Photo credits: The Straits Times, 1 May 2024.

The Lee Kuan Yew Centre for Innovative Cities (LKYCIC) launched its latest book “The City Rebooted: Networks, Connectivity and Place Identities in Singapore”, edited by Prof Chan Heng Chee, SUTD Honorary Professor, and Dr Harvey Neo, Professorial Research Fellow at LKYCIC. The book launch was held on 26 April 2024 in the Living Room at the Arts House.

Prof Cheong Koon Hean, Chair of LKYCIC, kicked off the event with her Welcome Remarks where she shared how the book captures the spirit of LKYCIC and the Centre’s approach to research. For instance, the enthusiastic response to the open call and contributions from diverse authors reflect the heart of the Centre’s interdisciplinary core, and the iterative sharing sessions where individual chapters were debated and sharpened embody the Centre’s philosophy of collaboration and learning.

Prof Chan Heng Chee then gave an overview of the book. Seeds for the project first sprung from the Covid-19 pandemic and concerns over whether cities were hollowing out. Rather than addressing a paradigm shift, the book sought to address perennial questions with a renewed sense of urgency. Redesigning and rebooting to enhance social capital was the key motive and underpins each chapter in the book. Prof Chan concluded with the hope that readers will be left with a greater sense of attachment and appreciation for the city.

Next, Dr Harvey Neo gave a deep dive into one of the book chapters titled “Polycentricity in a City State? Regional Centres as Singapore’s Exceptional Socio-Spatial Development Project”. Through an analysis of connectivity and decentralization in Singapore, he showed that Singapore’s experimentation with regional centres has enabled a complementary relationship between social capital, place identity, and polycentricity. Far from being over, the polycentric project in Singapore still has much potential and illustrates the benefits that cities stand to gain from the adoption of polycentric strategies. Find out more in this article published by The Straits Times.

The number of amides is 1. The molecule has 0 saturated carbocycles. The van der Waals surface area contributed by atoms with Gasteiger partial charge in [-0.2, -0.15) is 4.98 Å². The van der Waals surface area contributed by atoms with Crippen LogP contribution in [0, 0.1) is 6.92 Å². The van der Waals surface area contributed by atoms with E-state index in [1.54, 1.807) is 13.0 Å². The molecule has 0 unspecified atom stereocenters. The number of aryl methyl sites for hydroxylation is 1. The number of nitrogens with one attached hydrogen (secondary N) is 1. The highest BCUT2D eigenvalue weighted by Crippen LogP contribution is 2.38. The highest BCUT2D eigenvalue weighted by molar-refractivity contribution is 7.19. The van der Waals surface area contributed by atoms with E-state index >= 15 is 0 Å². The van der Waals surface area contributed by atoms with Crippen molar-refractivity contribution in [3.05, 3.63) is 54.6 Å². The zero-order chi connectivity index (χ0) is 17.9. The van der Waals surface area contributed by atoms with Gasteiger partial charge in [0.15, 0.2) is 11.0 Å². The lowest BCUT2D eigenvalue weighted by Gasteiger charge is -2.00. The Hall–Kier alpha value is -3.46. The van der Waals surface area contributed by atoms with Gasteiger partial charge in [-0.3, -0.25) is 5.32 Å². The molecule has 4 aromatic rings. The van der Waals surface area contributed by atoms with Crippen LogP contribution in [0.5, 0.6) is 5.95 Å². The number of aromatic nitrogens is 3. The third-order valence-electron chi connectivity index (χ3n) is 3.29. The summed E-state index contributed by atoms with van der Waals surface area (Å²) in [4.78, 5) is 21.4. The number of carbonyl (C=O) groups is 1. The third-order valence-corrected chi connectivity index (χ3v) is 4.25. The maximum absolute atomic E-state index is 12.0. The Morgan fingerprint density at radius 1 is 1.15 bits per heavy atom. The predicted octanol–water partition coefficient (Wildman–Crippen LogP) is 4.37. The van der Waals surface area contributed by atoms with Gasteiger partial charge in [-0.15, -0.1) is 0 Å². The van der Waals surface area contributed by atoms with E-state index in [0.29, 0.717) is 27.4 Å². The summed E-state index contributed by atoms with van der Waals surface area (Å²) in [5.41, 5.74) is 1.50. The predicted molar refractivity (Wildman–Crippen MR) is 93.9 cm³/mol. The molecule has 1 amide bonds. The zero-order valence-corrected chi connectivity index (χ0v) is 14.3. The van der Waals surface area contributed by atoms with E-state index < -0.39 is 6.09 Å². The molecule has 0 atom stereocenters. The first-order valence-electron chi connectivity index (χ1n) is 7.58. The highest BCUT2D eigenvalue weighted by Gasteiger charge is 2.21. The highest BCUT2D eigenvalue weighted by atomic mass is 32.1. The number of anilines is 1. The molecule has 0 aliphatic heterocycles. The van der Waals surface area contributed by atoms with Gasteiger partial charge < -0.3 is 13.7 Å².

The third speaker was Dr Rafael Martinez Garcia, Research Fellow at LKYCIC, who shared insights on the chapter “Cultivating Magic: The Discreet Charm of the City Centre”. Dr Garcia contends that the magic of cities, with its charm and uniqueness, not only boosts economic activity but also fosters strong cultural and creative industries. While recognizing that magic is unique and cannot be standardized, he argues that it can be cultivated and should be incorporated into urban planning. Magic is found in the interplay between places and users. Urban spaces should therefore be designed to welcome multiple, unexpected, and meaningful interpretations by their users.

A thought-provoking panel discussion followed with three esteemed panelists – Prof Stephen Hamnett, Emeritus Professor of Urban and Regional Planning at the University of South Australia, Ms Angelene Chan, Chairman of DP Architects, and Mr Chiu Wen Tung, Group Director of Research and Development at the Urban Redevelopment Authority. The discussion centered around three broad questions posed by Prof Chan Heng Chee, moderator of the panel. First, what urban challenges remain unsolved post-pandemic? Second, is the city as a playground a possibility? Third, can magic be designed and should it be in the toolkit of urban planners?

The discussion moved through “work-from-home” as the single biggest change in today’s post-pandemic world, to the magic of the “city that works”. The latter was a reference to the words of Dr Liu Thai Ker, widely known as the Architect of Modern Singapore, from a Panel Discussion during the inaugural Singapore Perspectives Conference organized by the Institute of Policy Studies in 2022. In the Q&A session that ensued, the conversation underscored the importance of Private-Public Partnership and reasons for cities to remain hopeful in the face of perennial urban challenges. There was also a re-emphasis on social capital, bringing the book launch full circle as Prof Chan made her closing remarks.

Copies of the book “The City Rebooted: Networks, Connectivity and Place Identities in Singapore” can be purchased from the publisher here.